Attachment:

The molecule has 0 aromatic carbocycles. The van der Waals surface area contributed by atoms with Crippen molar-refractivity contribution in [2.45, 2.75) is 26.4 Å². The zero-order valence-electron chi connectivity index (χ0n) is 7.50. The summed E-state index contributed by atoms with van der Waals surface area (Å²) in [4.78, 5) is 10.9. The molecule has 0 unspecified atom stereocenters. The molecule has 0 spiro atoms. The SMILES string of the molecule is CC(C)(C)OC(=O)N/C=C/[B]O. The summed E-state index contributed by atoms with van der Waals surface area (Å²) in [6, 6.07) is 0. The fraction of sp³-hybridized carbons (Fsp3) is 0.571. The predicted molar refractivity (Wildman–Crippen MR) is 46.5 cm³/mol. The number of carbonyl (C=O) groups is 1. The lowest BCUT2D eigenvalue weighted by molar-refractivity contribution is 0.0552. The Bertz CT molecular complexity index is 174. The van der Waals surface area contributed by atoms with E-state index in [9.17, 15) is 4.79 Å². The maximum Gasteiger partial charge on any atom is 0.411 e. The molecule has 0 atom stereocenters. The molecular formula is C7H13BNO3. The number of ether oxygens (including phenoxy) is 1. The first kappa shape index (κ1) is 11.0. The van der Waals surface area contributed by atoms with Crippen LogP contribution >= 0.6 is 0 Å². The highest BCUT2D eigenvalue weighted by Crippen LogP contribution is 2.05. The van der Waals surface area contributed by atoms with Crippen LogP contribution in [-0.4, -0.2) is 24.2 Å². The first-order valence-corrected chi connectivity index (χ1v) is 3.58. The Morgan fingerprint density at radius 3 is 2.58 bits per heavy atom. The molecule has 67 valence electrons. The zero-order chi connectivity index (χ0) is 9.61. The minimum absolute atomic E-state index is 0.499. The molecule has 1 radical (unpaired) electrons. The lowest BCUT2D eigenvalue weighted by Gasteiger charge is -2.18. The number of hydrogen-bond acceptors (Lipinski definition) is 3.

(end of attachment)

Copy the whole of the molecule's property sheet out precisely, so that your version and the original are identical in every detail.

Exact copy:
The molecule has 0 aromatic carbocycles. The van der Waals surface area contributed by atoms with Crippen molar-refractivity contribution in [2.45, 2.75) is 26.4 Å². The zero-order valence-electron chi connectivity index (χ0n) is 7.50. The summed E-state index contributed by atoms with van der Waals surface area (Å²) in [4.78, 5) is 10.9. The molecule has 0 unspecified atom stereocenters. The molecule has 0 spiro atoms. The SMILES string of the molecule is CC(C)(C)OC(=O)N/C=C/[B]O. The summed E-state index contributed by atoms with van der Waals surface area (Å²) in [6, 6.07) is 0. The fraction of sp³-hybridized carbons (Fsp3) is 0.571. The predicted molar refractivity (Wildman–Crippen MR) is 46.5 cm³/mol. The number of carbonyl (C=O) groups is 1. The lowest BCUT2D eigenvalue weighted by molar-refractivity contribution is 0.0552. The Bertz CT molecular complexity index is 174. The van der Waals surface area contributed by atoms with E-state index in [9.17, 15) is 4.79 Å². The maximum Gasteiger partial charge on any atom is 0.411 e. The molecule has 0 atom stereocenters. The molecular formula is C7H13BNO3. The number of ether oxygens (including phenoxy) is 1. The first kappa shape index (κ1) is 11.0. The van der Waals surface area contributed by atoms with Crippen LogP contribution >= 0.6 is 0 Å². The highest BCUT2D eigenvalue weighted by Crippen LogP contribution is 2.05. The van der Waals surface area contributed by atoms with Crippen LogP contribution in [-0.4, -0.2) is 24.2 Å². The first-order valence-corrected chi connectivity index (χ1v) is 3.58. The Morgan fingerprint density at radius 3 is 2.58 bits per heavy atom. The molecule has 67 valence electrons. The zero-order chi connectivity index (χ0) is 9.61. The minimum absolute atomic E-state index is 0.499. The molecule has 1 radical (unpaired) electrons. The lowest BCUT2D eigenvalue weighted by Gasteiger charge is -2.18. The number of hydrogen-bond acceptors (Lipinski definition) is 3.